Get Smart About Polymer
What is polymer
Polymer is made from polypropylene and is a durable yet thin and flexible plastic film. It can be coated with layers of special ink that enables it to carry the printed design features of banknotes. The material allows the inclusion of ‘windows’ or clear portions in the design, which enhance protection against counterfeiters.
Why did the UK change to polymer banknotes
Polymer banknotes have three main benefits: they are more difficult to counterfeit, they are more durable than paper (lasting at least 2.5 times longer as well as being harder to tear), and they are more resistant to dirt and germs.
The Bank of England conducted research, liaised with countries already using polymer and carried out public consultations before confirming the change to polymer.
Why did the size of the banknotes change
The notes changed size to be more in line with the size of those in other countries. The existing format of tiered sizing will be maintained, i.e. the higher the denomination, the longer the height and the length of note. Also, the larger denomination banknotes will be easier to fit into wallets and purses and the smaller notes will be cheaper to produce. And, there are also advantages in storage and transport. The traditional look of the banknotes will be retained, with a portrait of Her Majesty the Queen on the front and historic characters on the back.
The Bank of England liaised with the Royal National Institute of Blind People (RNIB) to ensure that the smaller sizes for the proposed polymer notes would not cause problems in the identification of bank notes by the visually impaired.
How many countries currently use polymer banknotes
Over 33 countries currently issue polymer notes. These include Australia, New Zealand, Mexico, Singapore, Canada and Fiji.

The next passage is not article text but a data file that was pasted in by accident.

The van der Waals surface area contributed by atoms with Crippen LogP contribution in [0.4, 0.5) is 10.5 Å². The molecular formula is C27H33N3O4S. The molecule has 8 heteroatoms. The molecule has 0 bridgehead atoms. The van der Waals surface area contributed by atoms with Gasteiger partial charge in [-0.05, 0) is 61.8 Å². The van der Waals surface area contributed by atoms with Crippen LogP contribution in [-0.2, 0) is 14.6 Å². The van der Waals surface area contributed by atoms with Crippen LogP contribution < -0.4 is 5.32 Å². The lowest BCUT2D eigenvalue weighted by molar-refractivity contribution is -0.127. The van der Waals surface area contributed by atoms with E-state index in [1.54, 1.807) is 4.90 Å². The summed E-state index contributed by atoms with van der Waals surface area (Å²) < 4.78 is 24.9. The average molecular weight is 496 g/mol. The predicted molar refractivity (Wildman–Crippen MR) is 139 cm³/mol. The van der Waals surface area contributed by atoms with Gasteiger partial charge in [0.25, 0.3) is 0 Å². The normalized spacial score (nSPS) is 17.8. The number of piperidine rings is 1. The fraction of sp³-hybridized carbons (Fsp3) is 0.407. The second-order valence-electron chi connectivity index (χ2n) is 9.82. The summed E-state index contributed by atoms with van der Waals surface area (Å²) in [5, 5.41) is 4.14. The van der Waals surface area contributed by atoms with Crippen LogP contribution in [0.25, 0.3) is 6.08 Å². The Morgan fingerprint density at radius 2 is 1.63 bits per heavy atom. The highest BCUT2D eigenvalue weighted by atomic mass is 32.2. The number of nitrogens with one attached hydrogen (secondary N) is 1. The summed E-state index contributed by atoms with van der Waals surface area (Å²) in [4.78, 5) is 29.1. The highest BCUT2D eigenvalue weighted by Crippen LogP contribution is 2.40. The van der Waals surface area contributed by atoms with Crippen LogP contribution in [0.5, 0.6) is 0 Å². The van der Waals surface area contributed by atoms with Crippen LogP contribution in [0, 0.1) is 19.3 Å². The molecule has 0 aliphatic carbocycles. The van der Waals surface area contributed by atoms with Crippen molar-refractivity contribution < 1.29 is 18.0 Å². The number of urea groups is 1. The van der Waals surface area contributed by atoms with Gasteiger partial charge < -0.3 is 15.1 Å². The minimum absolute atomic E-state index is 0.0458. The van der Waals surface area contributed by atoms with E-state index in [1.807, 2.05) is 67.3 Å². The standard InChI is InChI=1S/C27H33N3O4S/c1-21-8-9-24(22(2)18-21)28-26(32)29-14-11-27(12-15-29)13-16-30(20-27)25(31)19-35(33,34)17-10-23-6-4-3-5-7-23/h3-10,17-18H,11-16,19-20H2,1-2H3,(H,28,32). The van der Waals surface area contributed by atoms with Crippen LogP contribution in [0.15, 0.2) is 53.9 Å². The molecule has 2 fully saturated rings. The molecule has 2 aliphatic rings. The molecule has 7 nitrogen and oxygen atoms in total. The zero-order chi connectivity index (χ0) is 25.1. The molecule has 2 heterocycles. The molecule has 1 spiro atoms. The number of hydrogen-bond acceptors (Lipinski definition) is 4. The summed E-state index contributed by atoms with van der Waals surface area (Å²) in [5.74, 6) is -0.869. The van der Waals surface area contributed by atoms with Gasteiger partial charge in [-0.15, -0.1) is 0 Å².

When were polymer banknotes introduced
The Bank of England introduced the £5 note in September 2016 and the £10 note featuring Jane Austen in September 2017.
When will the paper £5 and £10 banknotes stop being legal tender
The old paper £5 and £10 notes were withdrawn from circulation approximately six months after the £5 and £10 polymer notes were introduced. The Bank of England announced when the old paper notes cease to be legal tender.
Will the £20 note and £50 banknote be changed to polymer too
The new £20 polymer note is due to enter circulation in 2020. A decision on whether to print the £50 note on polymer will be made in due course.
Are polymer banknotes slippery to handle
Polymer notes feel different from paper and can feel slippery when new, although this tends to decline over time once the notes are in circulation. The notes will have areas of raised print which will give them a tactile quality and reduce the slippery feel.
What does polymer mean for the cash processing industry
The Bank of England has consulted the cash processing industry about this switchover, and we have worked with them to ensure a smooth a transition as possible. Test notes were issued to the industry in advance so the industry could make the necessary changes to software/hardware well in advance of the first polymer note being released.
This page will be updated when new information becomes available. In the meantime if you have any queries or questions, please call us on 0800 0186484.